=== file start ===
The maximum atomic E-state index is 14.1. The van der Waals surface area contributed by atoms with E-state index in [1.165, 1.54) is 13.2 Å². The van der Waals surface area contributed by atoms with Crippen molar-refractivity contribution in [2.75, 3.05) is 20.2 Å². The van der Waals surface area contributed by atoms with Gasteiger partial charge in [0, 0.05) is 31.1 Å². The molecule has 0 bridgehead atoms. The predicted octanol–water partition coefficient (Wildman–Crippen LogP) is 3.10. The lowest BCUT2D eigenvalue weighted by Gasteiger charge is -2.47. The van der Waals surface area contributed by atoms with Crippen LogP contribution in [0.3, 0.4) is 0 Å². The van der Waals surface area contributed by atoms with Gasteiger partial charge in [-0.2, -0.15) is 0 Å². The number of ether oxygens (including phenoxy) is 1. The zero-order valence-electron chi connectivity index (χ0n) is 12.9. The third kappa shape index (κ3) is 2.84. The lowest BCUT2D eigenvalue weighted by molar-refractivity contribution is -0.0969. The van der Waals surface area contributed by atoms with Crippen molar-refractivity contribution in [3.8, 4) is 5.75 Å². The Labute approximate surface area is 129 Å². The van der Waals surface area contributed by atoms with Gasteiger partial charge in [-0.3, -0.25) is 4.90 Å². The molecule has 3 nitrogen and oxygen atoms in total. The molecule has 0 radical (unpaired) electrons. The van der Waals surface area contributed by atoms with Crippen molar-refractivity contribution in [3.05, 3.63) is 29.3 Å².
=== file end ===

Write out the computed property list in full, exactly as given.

The maximum atomic E-state index is 14.1. The van der Waals surface area contributed by atoms with E-state index in [1.165, 1.54) is 13.2 Å². The van der Waals surface area contributed by atoms with Crippen molar-refractivity contribution in [2.75, 3.05) is 20.2 Å². The van der Waals surface area contributed by atoms with Gasteiger partial charge in [0, 0.05) is 31.1 Å². The molecule has 0 bridgehead atoms. The predicted octanol–water partition coefficient (Wildman–Crippen LogP) is 3.10. The lowest BCUT2D eigenvalue weighted by Gasteiger charge is -2.47. The van der Waals surface area contributed by atoms with Crippen LogP contribution in [0.3, 0.4) is 0 Å². The van der Waals surface area contributed by atoms with Gasteiger partial charge in [-0.2, -0.15) is 0 Å². The number of ether oxygens (including phenoxy) is 1. The zero-order valence-electron chi connectivity index (χ0n) is 12.9. The third kappa shape index (κ3) is 2.84. The lowest BCUT2D eigenvalue weighted by molar-refractivity contribution is -0.0969. The van der Waals surface area contributed by atoms with Crippen molar-refractivity contribution in [3.8, 4) is 5.75 Å². The Labute approximate surface area is 129 Å². The van der Waals surface area contributed by atoms with Gasteiger partial charge in [-0.3, -0.25) is 4.90 Å². The molecule has 3 nitrogen and oxygen atoms in total. The molecule has 0 radical (unpaired) electrons. The van der Waals surface area contributed by atoms with Crippen molar-refractivity contribution in [3.05, 3.63) is 29.3 Å².